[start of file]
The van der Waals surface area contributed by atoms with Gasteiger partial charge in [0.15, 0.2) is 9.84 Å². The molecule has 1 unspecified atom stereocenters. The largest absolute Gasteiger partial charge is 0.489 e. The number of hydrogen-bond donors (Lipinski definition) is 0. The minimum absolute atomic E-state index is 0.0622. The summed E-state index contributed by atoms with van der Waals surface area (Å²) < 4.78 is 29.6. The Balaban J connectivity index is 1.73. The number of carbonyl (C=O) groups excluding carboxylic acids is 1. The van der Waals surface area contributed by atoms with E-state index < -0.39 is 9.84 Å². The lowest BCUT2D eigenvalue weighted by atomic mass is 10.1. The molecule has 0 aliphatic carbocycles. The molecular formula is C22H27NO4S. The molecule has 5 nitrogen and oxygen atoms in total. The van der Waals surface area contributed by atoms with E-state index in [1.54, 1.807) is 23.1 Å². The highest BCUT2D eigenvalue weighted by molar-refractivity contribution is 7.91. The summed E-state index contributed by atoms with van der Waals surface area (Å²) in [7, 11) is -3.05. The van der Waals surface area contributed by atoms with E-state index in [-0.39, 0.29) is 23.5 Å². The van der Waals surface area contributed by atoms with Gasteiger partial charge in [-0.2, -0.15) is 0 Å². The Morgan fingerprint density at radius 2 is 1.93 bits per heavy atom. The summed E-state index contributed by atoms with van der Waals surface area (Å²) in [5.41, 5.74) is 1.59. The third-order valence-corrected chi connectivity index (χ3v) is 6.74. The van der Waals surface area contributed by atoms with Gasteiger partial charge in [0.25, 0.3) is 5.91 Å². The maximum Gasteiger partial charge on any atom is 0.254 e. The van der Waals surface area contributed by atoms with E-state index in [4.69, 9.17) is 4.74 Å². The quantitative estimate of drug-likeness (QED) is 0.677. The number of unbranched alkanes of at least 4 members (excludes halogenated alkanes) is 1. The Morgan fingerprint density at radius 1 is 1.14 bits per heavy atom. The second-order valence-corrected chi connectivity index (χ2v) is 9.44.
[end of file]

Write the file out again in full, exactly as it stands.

The van der Waals surface area contributed by atoms with Gasteiger partial charge in [0.15, 0.2) is 9.84 Å². The molecule has 1 unspecified atom stereocenters. The largest absolute Gasteiger partial charge is 0.489 e. The number of hydrogen-bond donors (Lipinski definition) is 0. The minimum absolute atomic E-state index is 0.0622. The summed E-state index contributed by atoms with van der Waals surface area (Å²) < 4.78 is 29.6. The Balaban J connectivity index is 1.73. The number of carbonyl (C=O) groups excluding carboxylic acids is 1. The van der Waals surface area contributed by atoms with E-state index < -0.39 is 9.84 Å². The lowest BCUT2D eigenvalue weighted by atomic mass is 10.1. The molecule has 0 aliphatic carbocycles. The molecular formula is C22H27NO4S. The molecule has 5 nitrogen and oxygen atoms in total. The van der Waals surface area contributed by atoms with E-state index in [1.54, 1.807) is 23.1 Å². The highest BCUT2D eigenvalue weighted by molar-refractivity contribution is 7.91. The summed E-state index contributed by atoms with van der Waals surface area (Å²) in [7, 11) is -3.05. The van der Waals surface area contributed by atoms with E-state index in [-0.39, 0.29) is 23.5 Å². The van der Waals surface area contributed by atoms with Gasteiger partial charge in [-0.2, -0.15) is 0 Å². The Morgan fingerprint density at radius 2 is 1.93 bits per heavy atom. The summed E-state index contributed by atoms with van der Waals surface area (Å²) in [5.41, 5.74) is 1.59. The third-order valence-corrected chi connectivity index (χ3v) is 6.74. The van der Waals surface area contributed by atoms with Gasteiger partial charge in [0.25, 0.3) is 5.91 Å². The maximum Gasteiger partial charge on any atom is 0.254 e. The van der Waals surface area contributed by atoms with E-state index in [4.69, 9.17) is 4.74 Å². The quantitative estimate of drug-likeness (QED) is 0.677. The number of unbranched alkanes of at least 4 members (excludes halogenated alkanes) is 1. The Morgan fingerprint density at radius 1 is 1.14 bits per heavy atom. The second-order valence-corrected chi connectivity index (χ2v) is 9.44.